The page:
Constitution Day or Samvidhan Divas is celebrated in India on November 26 every year to commemorate the adoption of the Constitution of India. (Photo Credit: PTI)
Constitution Day or Samvidhan Divas is celebrated in India on November 26 every year to commemorate the adoption of the Constitution of India. The Government of India declared 26 November as Constitution Day on 19 November 2015 by a gazette notification. Since 2015 was the 125th birth anniversary year of B. R. Ambedkar, the drafter of the Indian constitution, the government since then decided to celebrate this year ‘in a big way’. Earlier, the day was commemorated as National Law Day.
The government is celebrating 'Constitution Day' or 'Samvidhan Diwas' on Tuesday in the Central Hall of Parliament to mark the 70th anniversary of adoption of the Constitution by the Constituent Assembly.
President Ram Nath Kovind, Vice President M Venkaiah Naidu, Lok Sabha Speaker Om Birla and Prime Minister Narendra Modi will address the MPs on the occasion.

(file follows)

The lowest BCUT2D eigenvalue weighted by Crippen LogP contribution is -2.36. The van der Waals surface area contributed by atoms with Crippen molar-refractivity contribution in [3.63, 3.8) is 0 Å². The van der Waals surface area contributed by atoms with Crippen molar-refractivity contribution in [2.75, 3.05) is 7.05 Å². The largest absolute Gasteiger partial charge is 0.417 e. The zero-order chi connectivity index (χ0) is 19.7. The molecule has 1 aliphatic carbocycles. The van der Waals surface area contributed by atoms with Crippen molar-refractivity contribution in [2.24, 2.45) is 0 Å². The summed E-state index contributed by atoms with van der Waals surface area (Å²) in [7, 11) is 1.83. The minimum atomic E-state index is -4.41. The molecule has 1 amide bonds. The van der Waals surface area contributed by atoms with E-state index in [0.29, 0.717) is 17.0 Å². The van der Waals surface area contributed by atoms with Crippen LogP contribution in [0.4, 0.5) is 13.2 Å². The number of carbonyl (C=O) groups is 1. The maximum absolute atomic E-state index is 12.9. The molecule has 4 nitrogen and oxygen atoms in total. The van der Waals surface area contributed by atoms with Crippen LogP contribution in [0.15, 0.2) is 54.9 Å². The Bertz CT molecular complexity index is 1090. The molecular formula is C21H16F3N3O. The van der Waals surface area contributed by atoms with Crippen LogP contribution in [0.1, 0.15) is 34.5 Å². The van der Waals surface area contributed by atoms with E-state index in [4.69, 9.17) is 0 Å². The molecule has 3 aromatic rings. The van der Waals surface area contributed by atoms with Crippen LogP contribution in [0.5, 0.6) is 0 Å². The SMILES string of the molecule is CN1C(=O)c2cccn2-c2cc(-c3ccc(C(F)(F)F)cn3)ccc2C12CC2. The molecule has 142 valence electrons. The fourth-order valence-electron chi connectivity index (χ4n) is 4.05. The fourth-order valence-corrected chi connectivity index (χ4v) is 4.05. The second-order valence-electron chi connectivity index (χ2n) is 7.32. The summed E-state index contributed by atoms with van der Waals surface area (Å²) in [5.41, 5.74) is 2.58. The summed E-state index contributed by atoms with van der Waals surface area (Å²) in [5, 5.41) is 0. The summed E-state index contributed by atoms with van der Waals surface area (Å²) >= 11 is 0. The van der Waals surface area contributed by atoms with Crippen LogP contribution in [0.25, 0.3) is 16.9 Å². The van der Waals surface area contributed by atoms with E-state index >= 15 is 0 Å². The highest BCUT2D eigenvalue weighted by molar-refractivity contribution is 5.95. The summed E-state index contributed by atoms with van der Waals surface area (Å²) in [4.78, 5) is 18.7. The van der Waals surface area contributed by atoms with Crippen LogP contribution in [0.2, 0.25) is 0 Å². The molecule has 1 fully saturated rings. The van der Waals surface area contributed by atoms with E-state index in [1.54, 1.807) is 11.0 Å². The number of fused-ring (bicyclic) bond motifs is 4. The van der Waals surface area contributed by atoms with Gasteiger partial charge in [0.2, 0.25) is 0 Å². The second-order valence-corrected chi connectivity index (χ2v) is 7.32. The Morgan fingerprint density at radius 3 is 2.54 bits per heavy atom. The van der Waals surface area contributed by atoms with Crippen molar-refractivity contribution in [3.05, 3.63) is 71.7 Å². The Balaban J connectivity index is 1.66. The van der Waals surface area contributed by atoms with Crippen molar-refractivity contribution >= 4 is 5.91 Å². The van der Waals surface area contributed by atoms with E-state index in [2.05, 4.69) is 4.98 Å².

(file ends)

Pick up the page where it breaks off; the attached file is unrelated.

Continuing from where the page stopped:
The Ministry of External Affairs directed all overseas Indian schools to celebrate 26 November as Constitution Day and directed embassies to translate the constitution into the local language of that nation
When Was First Time That Constitution Of India Was Amended?
The first amendment of the Constitution in 1951 was to empower the state to undertake affirmative action for the advancement of any socially and economically backward classes or categories of Scheduled Castes and Scheduled Tribes by restricting the application of fundamental rights.
The latest 103rd amendment passed in 2019 enabled 10 per cent reservation for the economically weaker sections in educational institutions and in appointments.
Since the first Constitution amendment made by provisional parliament in 1951, when Rajya Sabha was not in existence, the Constitution has been amended 103 times so far, the Upper House Secretariat said.
Of these 103 amendments to the Constitution, the 99th amendment for setting up of a National Judicial Commission was held unconstitutional by the Supreme Court, it noted.
A maximum of 32 amendments were related to the matters of states including reorganisation, transfer of territories, inclusion of some languages in the Eighth Schedule of the Constitution, etc.
Twelve amendments were aimed at extending reservation for SCs, STs and Anglo-Indians in Parliament and state legislatures, eight each related to reservations in educational institutions and employment, including in promotions. Another six amendments related to taxation including introduction of the Goods and Services Tax (GST).